June 20, 2018
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How Long Should You Hold Onto Your Records?

You should hold onto your record indefinitely, if you want to be extra cautious. For a standard audit, the IRS can ask to see records up to three years old. If you’re suspected of under reporting your income, however, the IRS can go back six years. And if you’re suspected of fraud or failure to pay your unsecured debt, they can go back indefinitely.

Housing records:

For as long as you own your home, plus at least three years for tax records (this applies to deeds, title papers, mortgages, home improvement receipts, and Tax Form 2119, Sale or Exchange of Principal Residence)

Mutual fund year-end statements:

 For as long as you own the asset or need statements for tax records. Get rid of monthly statements if all activity is shown on year-end statements.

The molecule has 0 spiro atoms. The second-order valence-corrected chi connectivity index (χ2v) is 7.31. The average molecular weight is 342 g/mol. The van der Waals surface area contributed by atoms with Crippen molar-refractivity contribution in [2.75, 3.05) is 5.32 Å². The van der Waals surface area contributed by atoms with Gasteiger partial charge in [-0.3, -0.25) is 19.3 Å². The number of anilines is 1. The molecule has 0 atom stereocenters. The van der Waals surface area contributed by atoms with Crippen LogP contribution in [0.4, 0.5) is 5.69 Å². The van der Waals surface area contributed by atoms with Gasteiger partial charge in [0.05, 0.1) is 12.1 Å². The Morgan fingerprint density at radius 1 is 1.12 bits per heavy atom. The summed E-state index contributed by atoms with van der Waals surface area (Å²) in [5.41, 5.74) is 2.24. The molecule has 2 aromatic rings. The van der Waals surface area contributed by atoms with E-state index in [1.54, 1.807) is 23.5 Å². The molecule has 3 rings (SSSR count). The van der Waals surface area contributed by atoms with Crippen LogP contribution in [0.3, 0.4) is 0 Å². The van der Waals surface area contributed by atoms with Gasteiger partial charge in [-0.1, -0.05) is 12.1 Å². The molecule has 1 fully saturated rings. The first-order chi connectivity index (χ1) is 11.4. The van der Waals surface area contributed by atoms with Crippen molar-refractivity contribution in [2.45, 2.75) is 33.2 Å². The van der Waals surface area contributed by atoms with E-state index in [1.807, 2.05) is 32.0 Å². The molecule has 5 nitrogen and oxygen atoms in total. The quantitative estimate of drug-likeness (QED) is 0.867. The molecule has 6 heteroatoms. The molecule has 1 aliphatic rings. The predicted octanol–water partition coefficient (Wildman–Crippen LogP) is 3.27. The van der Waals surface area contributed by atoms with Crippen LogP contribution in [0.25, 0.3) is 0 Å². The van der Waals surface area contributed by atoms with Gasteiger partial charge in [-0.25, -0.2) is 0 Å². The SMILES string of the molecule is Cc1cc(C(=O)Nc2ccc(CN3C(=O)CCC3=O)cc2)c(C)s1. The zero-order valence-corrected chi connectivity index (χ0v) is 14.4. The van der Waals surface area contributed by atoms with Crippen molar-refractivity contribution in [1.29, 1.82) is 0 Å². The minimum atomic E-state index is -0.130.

Paycheck stubs:

Keep year-end statements for your tax records.

Cancelled checks and credit card statements:

One year, unless it pertains to taxes or major purchases you still own.

Bank statements:

One year (hold on to anything that applies to your tax records). For additional guidance in this area, talk to a certified financial planner.


Excerpted from “Money Talk” - Institute of Certified Financial Planners-by the Financial Literacy Center, Kalamazoo, MI


US Internal Revenue Service

800 829 1040


Social Security Administration


Federal Trade Commission


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800 685 1111



888 397 3742



800 888 4213


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